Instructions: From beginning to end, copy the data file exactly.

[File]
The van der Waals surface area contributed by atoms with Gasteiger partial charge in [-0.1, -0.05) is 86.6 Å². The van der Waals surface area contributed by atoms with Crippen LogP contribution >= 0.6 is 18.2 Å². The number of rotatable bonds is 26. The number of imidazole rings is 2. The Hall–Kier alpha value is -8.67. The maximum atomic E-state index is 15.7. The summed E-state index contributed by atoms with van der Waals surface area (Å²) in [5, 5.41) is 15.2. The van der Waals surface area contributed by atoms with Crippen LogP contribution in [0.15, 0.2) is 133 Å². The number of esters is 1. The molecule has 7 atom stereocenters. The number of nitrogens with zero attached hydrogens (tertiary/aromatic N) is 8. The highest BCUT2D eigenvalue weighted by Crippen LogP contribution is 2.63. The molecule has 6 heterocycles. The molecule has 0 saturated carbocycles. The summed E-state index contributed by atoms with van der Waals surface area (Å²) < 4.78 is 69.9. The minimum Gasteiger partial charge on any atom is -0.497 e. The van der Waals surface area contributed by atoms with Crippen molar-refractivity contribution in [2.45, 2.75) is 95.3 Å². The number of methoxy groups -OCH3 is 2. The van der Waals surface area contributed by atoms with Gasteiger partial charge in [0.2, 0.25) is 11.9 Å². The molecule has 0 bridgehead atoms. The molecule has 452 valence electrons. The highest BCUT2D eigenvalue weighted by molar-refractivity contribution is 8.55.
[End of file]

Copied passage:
The van der Waals surface area contributed by atoms with Gasteiger partial charge in [-0.1, -0.05) is 86.6 Å². The van der Waals surface area contributed by atoms with Crippen LogP contribution >= 0.6 is 18.2 Å². The number of rotatable bonds is 26. The number of imidazole rings is 2. The Hall–Kier alpha value is -8.67. The maximum atomic E-state index is 15.7. The summed E-state index contributed by atoms with van der Waals surface area (Å²) in [5, 5.41) is 15.2. The van der Waals surface area contributed by atoms with Crippen LogP contribution in [0.15, 0.2) is 133 Å². The number of esters is 1. The molecule has 7 atom stereocenters. The number of nitrogens with zero attached hydrogens (tertiary/aromatic N) is 8. The highest BCUT2D eigenvalue weighted by Crippen LogP contribution is 2.63. The molecule has 6 heterocycles. The molecule has 0 saturated carbocycles. The summed E-state index contributed by atoms with van der Waals surface area (Å²) < 4.78 is 69.9. The minimum Gasteiger partial charge on any atom is -0.497 e. The van der Waals surface area contributed by atoms with Crippen molar-refractivity contribution in [2.45, 2.75) is 95.3 Å². The number of methoxy groups -OCH3 is 2. The van der Waals surface area contributed by atoms with Gasteiger partial charge in [0.2, 0.25) is 11.9 Å². The molecule has 0 bridgehead atoms. The molecule has 452 valence electrons. The highest BCUT2D eigenvalue weighted by molar-refractivity contribution is 8.55.